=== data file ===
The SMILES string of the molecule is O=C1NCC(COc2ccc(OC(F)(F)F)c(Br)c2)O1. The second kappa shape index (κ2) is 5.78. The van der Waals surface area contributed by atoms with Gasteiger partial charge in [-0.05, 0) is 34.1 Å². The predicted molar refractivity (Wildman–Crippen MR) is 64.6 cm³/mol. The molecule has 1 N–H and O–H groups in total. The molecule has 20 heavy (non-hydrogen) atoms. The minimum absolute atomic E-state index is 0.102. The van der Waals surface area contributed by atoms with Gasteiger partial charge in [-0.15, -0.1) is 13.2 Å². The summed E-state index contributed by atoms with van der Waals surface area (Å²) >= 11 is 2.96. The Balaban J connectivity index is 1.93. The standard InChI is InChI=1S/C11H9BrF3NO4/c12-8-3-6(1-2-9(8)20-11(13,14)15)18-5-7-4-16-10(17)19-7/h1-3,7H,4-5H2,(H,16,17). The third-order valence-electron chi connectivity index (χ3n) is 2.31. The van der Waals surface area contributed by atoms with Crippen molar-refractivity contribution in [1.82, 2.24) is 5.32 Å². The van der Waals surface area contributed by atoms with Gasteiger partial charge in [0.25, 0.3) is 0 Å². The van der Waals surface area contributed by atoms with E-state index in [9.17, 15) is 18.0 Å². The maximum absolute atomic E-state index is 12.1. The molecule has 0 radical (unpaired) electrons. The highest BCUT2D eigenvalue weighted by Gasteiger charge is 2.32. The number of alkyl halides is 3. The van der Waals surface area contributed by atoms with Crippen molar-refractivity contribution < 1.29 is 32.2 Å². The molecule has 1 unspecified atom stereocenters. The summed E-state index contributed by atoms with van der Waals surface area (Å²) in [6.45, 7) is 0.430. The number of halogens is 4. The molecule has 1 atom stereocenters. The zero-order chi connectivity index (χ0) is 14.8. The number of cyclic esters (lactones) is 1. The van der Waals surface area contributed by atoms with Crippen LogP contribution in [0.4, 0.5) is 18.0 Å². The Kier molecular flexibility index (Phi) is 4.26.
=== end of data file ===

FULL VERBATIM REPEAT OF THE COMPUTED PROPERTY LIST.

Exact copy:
The SMILES string of the molecule is O=C1NCC(COc2ccc(OC(F)(F)F)c(Br)c2)O1. The second kappa shape index (κ2) is 5.78. The van der Waals surface area contributed by atoms with Gasteiger partial charge in [-0.05, 0) is 34.1 Å². The predicted molar refractivity (Wildman–Crippen MR) is 64.6 cm³/mol. The molecule has 1 N–H and O–H groups in total. The molecule has 20 heavy (non-hydrogen) atoms. The minimum absolute atomic E-state index is 0.102. The van der Waals surface area contributed by atoms with Gasteiger partial charge in [-0.15, -0.1) is 13.2 Å². The summed E-state index contributed by atoms with van der Waals surface area (Å²) >= 11 is 2.96. The Balaban J connectivity index is 1.93. The standard InChI is InChI=1S/C11H9BrF3NO4/c12-8-3-6(1-2-9(8)20-11(13,14)15)18-5-7-4-16-10(17)19-7/h1-3,7H,4-5H2,(H,16,17). The third-order valence-electron chi connectivity index (χ3n) is 2.31. The van der Waals surface area contributed by atoms with Crippen molar-refractivity contribution in [1.82, 2.24) is 5.32 Å². The van der Waals surface area contributed by atoms with Gasteiger partial charge in [0.25, 0.3) is 0 Å². The van der Waals surface area contributed by atoms with E-state index in [9.17, 15) is 18.0 Å². The maximum absolute atomic E-state index is 12.1. The molecule has 0 radical (unpaired) electrons. The highest BCUT2D eigenvalue weighted by Gasteiger charge is 2.32. The number of alkyl halides is 3. The van der Waals surface area contributed by atoms with Crippen molar-refractivity contribution < 1.29 is 32.2 Å². The molecule has 1 unspecified atom stereocenters. The summed E-state index contributed by atoms with van der Waals surface area (Å²) in [6.45, 7) is 0.430. The number of halogens is 4. The molecule has 1 atom stereocenters. The zero-order chi connectivity index (χ0) is 14.8. The number of cyclic esters (lactones) is 1. The van der Waals surface area contributed by atoms with Crippen LogP contribution in [0.4, 0.5) is 18.0 Å². The Kier molecular flexibility index (Phi) is 4.26.